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ND Properties v. Buckhead Life Restaurant Group, Inc.

United States District Court, N.D. Georgia, Atlanta Division

November 14, 2014

ND PROPERTIES, Plaintiff,
v.
BUCKHEAD LIFE RESTAURANT GROUP, INC., Defendant.

OPINION AND ORDER

THOMAS W. THRASH, Jr., District Judge.

This is an action seeking to recover on a guaranty. It is before the Court on the Plaintiff ND Properties' Motion for Summary Judgment [Doc. 23]. For the reasons set forth below, the Plaintiff's Motion for Summary Judgment [Doc. 23] is GRANTED in part and DENIED in part.

I. Background

On June 11, 1998, 3455, LLC and Cousins Loret entered into a leasing agreement ("Lease") under which 3455 leased the first floor of the building located at 3455 Peachtree Road, Northeast in Atlanta, Georgia (the "Pinnacle" building).[1] 3455 used the space to operate the Bluepointe restaurant, and the Lease term was set to expire on October 31, 2014.[2] In connection with the Lease, the Defendant Buckhead Life Restaurant Group, Inc. entered into an agreement ("Guaranty") in which it guarantied 3455's performance under the Lease.[3] In 2004, Cousins Loret assigned its rights under the Lease to the Plaintiff ND Properties.[4]

According to ND Properties, in late 2008, 3455 began periodically missing rent payments.[5] Eventually, ND Properties brought an action in the Magistrate Court of Fulton County, Georgia.[6] It sought to exercise the remedies the Lease provided for in the event of a default, which included the following:

18.2.2[:] Landlord may terminate [3455's] right of possession (but not this Lease) and... expel or remove [3455]... without thereby releasing Tenant from any liability hereunder, without terminating this Lease... and Landlord may... relet the... Premises... and receive the rent therefor, Tenant hereby agreeing to pay to Landlord the deficiency, if any, between all Rent reserved hereunder and the total rental applicable to the Lease Term hereof obtained by Landlord re-letting, and Tenant shall be liable for Landlord's reasonable expenses in redecorating and restoring the... Premises and all reasonable costs incident to such re-letting.[7]

ND Properties and 3455 participated in court-mandated mediation and ultimately entered into a consent agreement.[8] This agreement states, in part:

Tenant's right to possess the premises (but not the Lease) shall immediately terminate (without further notice to Tenant) on the sooner to occur of (i) 11:59 p.m. on November 30, 2011, or (ii) the date on which any of the Forbearance Conditions fails to be satisfied.[9]

3455 vacated the premises on November 30, 2011, and did not make any further rent payments for the subsequent months.[10] Then, in December of 2012, ND Properties relet the premises to a new tenant who began its term (and began paying rent) in October of 2013.[11]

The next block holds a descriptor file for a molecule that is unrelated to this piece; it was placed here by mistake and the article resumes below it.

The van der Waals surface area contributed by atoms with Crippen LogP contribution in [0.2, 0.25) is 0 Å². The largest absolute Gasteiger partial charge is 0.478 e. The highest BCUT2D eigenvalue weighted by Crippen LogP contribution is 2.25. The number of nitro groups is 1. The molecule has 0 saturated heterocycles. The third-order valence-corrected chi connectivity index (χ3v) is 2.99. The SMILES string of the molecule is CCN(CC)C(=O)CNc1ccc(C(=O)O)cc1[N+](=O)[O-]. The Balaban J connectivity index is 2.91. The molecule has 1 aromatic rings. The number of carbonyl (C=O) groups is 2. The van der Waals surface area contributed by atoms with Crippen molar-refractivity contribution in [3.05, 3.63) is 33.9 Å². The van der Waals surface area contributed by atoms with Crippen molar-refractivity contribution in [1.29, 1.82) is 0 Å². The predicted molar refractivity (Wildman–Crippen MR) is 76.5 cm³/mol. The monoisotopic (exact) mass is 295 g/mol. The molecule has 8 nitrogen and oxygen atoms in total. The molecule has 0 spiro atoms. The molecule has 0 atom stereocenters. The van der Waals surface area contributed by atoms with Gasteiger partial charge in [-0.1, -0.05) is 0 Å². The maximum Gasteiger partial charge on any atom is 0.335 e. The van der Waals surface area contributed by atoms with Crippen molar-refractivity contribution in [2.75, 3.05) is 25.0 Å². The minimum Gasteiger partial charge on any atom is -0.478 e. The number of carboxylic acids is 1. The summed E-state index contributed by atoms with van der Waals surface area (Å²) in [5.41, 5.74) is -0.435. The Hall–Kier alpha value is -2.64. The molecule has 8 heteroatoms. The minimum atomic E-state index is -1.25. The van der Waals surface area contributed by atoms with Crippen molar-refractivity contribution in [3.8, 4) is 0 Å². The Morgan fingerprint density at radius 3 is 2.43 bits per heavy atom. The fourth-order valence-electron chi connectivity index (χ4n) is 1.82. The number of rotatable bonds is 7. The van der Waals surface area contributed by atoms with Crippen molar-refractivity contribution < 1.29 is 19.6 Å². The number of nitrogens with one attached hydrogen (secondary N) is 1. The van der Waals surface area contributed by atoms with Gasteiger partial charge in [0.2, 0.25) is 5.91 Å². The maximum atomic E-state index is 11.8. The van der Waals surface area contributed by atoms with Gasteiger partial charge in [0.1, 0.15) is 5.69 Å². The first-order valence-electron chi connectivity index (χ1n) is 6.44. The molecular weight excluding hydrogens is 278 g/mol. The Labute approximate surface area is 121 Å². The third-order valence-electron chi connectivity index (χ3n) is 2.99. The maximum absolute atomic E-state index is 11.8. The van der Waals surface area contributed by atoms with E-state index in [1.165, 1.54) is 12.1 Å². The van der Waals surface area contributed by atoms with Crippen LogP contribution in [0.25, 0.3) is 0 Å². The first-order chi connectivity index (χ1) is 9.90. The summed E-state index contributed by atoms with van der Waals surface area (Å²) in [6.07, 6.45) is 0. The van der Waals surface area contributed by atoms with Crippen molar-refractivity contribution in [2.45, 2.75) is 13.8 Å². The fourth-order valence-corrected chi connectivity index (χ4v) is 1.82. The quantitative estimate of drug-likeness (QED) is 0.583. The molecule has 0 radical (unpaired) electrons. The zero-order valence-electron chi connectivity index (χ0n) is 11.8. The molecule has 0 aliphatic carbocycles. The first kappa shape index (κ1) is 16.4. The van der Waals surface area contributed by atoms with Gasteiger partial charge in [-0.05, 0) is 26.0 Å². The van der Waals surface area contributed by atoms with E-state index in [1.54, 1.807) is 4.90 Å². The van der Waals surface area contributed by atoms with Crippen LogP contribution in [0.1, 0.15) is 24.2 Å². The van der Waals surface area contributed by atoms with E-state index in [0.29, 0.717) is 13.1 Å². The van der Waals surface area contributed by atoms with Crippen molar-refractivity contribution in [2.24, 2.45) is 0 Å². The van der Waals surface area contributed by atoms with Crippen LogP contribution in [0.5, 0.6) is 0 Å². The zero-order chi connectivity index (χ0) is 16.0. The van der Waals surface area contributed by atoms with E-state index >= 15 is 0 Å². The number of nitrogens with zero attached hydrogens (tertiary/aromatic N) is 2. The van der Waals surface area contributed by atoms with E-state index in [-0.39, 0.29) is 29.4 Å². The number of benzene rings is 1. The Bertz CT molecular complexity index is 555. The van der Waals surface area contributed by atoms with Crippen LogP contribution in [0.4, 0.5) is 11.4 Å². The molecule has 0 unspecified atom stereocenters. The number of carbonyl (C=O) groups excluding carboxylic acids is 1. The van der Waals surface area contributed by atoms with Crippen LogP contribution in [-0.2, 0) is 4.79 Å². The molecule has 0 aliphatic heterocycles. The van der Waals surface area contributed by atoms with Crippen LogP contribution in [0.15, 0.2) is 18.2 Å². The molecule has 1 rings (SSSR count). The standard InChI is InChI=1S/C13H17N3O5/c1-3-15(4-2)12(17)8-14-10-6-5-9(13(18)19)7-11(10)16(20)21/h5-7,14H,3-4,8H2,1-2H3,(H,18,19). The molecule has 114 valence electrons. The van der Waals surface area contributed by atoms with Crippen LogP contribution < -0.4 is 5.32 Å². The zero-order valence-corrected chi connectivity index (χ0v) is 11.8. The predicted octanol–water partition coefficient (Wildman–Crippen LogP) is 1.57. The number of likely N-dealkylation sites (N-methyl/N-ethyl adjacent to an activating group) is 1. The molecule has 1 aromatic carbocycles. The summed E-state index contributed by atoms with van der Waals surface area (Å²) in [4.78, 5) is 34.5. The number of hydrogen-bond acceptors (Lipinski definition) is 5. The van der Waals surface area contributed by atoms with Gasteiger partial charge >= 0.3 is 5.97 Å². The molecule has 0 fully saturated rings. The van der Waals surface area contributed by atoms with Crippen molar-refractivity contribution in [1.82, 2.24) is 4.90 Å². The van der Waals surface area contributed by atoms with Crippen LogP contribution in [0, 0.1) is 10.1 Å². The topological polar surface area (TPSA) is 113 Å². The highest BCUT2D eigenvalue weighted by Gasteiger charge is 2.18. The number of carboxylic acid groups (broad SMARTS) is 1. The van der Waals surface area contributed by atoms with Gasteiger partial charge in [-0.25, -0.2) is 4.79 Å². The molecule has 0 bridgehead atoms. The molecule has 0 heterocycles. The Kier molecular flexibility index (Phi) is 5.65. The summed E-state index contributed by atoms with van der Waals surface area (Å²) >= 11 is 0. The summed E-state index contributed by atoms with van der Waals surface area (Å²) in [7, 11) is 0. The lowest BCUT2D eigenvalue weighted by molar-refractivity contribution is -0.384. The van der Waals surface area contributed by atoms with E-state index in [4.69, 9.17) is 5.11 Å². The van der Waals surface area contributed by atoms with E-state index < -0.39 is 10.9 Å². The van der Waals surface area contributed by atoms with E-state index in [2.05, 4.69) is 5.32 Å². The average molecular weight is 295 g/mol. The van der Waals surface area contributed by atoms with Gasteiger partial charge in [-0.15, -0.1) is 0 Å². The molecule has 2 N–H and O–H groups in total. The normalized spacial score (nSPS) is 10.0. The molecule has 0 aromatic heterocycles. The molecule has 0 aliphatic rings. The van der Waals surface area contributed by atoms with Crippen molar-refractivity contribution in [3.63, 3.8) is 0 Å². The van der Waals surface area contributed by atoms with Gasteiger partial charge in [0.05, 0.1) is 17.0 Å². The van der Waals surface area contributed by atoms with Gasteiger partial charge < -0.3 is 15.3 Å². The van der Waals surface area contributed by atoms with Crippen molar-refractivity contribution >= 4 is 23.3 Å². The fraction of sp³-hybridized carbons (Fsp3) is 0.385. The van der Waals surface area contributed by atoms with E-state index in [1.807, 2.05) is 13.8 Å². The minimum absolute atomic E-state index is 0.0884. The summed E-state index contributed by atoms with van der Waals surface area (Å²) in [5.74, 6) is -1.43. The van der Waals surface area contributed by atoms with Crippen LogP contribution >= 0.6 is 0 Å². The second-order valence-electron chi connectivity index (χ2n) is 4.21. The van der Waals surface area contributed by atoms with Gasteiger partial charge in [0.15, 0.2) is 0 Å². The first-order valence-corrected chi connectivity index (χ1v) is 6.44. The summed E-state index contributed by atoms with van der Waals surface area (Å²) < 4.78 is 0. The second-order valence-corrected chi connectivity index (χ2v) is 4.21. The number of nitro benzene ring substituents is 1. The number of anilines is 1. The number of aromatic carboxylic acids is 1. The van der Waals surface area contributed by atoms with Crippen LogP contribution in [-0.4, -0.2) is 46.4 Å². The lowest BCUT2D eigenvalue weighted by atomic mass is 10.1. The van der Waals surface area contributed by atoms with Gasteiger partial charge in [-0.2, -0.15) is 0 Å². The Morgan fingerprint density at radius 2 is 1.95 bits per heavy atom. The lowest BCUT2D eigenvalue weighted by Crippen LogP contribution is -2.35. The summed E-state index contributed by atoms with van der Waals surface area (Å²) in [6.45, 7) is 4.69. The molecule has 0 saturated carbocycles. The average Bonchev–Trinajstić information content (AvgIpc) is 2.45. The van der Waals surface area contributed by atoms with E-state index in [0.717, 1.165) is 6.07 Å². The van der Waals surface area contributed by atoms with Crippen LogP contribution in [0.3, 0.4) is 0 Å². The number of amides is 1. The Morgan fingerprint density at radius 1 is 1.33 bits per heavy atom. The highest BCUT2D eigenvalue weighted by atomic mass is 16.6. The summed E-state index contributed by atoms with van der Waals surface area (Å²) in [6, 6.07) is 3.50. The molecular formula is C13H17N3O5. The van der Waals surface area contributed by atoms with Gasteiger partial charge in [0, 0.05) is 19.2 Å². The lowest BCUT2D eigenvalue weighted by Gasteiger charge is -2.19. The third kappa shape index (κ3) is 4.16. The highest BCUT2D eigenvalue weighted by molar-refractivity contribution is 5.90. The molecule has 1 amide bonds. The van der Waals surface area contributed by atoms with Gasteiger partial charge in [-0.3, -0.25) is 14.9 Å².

In a separate case, which was removed to this Court, 3455 brought an action against ND Properties.[12] There, 3455 requested a declaratory judgment stating that: (1) "[3455] is not liable for rent payments after [3455] vacated the Premises, " (2) "ND Properties improperly retained possession of [3455's] property, (3) "ND Properties' actions in granting a right-of-way over to a third-party constituted termination of the Lease, " and (4) "[3455] is not obligated to clean and repair the Premises, or that such cleaning is not necessary."[13] The Court granted a Motion for Judgment on the Pleadings as to the first claim, stating that "the Lease contained an explicit and detailed provision' that permitted ND Properties, upon [3455's] default, to take possession of the Premises, without terminating the Lease, and without relieving [3455] of its obligation to continue making rent and other payments required by the Lease."[14] ND Properties asserted a counterclaim against 3455 for breach of the Lease agreement.[15] ND Properties moved for summary judgment against 3455's remaining claims, and in favor of its counterclaim, which the Court granted on August 5, 2014.[16]

In this case, ND Properties has filed suit against Buckhead Life Restaurant Group seeking to recover under the Guaranty. In particular, ND Properties seeks to recover for 3455's unpaid rent for the period between December of 2011 (right after 3455 vacated the premises) and September of 2013 (the month before the new tenant took over). Additionally, ND Properties seeks to recover (1) costs associated with reletting the premises, (2) other charges that 3455 incurred under the Lease, such as utility and parking fees, and (3) attorneys' fees. ND Properties now moves for summary judgment.

II. Legal Standard

Summary judgment is appropriate only when the pleadings, depositions, and affidavits submitted by the parties show that no genuine issue of material fact exists and that the movant is entitled to judgment as a matter of law.[17] The court should view the evidence and any inferences that may be drawn in the light most favorable to the nonmovant.[18] The party seeking summary judgment must first identify grounds that show the absence of a genuine issue of material fact.[19] The burden then shifts to the nonmovant, who must go beyond the pleadings and present affirmative evidence to show that a genuine issue of material fact does exist.[20] A "mere ...


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